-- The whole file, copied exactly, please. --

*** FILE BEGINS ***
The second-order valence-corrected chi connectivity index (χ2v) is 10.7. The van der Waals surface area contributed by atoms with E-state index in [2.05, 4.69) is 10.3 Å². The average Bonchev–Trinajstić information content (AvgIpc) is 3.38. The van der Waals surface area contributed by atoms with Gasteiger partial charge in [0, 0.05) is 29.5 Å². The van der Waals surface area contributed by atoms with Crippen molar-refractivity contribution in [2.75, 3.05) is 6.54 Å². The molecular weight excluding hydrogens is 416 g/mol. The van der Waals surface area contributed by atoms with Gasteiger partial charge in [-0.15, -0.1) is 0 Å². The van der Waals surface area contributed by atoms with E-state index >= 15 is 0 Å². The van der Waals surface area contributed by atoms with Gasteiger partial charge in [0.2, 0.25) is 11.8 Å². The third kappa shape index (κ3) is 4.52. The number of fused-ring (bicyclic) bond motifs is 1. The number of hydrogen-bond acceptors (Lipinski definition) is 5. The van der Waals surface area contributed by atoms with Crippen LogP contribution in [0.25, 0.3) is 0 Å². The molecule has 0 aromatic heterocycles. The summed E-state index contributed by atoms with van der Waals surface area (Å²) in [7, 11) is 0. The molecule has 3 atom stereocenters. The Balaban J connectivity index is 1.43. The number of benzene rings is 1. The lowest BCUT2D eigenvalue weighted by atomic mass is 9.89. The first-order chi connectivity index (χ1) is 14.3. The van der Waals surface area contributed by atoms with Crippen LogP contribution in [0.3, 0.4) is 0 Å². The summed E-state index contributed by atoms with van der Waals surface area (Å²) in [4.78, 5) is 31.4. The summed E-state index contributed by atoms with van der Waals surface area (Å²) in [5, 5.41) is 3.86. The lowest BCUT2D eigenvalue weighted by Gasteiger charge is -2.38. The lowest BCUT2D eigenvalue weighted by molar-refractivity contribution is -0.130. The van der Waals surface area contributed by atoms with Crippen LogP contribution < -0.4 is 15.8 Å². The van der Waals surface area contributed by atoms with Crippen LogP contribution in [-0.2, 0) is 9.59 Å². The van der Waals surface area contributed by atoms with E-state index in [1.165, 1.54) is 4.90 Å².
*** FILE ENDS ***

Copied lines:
The second-order valence-corrected chi connectivity index (χ2v) is 10.7. The van der Waals surface area contributed by atoms with E-state index in [2.05, 4.69) is 10.3 Å². The average Bonchev–Trinajstić information content (AvgIpc) is 3.38. The van der Waals surface area contributed by atoms with Gasteiger partial charge in [0, 0.05) is 29.5 Å². The van der Waals surface area contributed by atoms with Crippen molar-refractivity contribution in [2.75, 3.05) is 6.54 Å². The molecular weight excluding hydrogens is 416 g/mol. The van der Waals surface area contributed by atoms with Gasteiger partial charge in [-0.15, -0.1) is 0 Å². The van der Waals surface area contributed by atoms with E-state index >= 15 is 0 Å². The van der Waals surface area contributed by atoms with Gasteiger partial charge in [0.2, 0.25) is 11.8 Å². The third kappa shape index (κ3) is 4.52. The number of fused-ring (bicyclic) bond motifs is 1. The number of hydrogen-bond acceptors (Lipinski definition) is 5. The van der Waals surface area contributed by atoms with Crippen LogP contribution in [0.25, 0.3) is 0 Å². The molecule has 0 aromatic heterocycles. The summed E-state index contributed by atoms with van der Waals surface area (Å²) in [7, 11) is 0. The molecule has 3 atom stereocenters. The Balaban J connectivity index is 1.43. The number of benzene rings is 1. The lowest BCUT2D eigenvalue weighted by atomic mass is 9.89. The first-order chi connectivity index (χ1) is 14.3. The van der Waals surface area contributed by atoms with Crippen LogP contribution in [0.3, 0.4) is 0 Å². The summed E-state index contributed by atoms with van der Waals surface area (Å²) in [4.78, 5) is 31.4. The summed E-state index contributed by atoms with van der Waals surface area (Å²) in [5, 5.41) is 3.86. The lowest BCUT2D eigenvalue weighted by Gasteiger charge is -2.38. The lowest BCUT2D eigenvalue weighted by molar-refractivity contribution is -0.130. The van der Waals surface area contributed by atoms with Crippen LogP contribution < -0.4 is 15.8 Å². The van der Waals surface area contributed by atoms with Crippen LogP contribution in [-0.2, 0) is 9.59 Å². The van der Waals surface area contributed by atoms with E-state index in [1.165, 1.54) is 4.90 Å².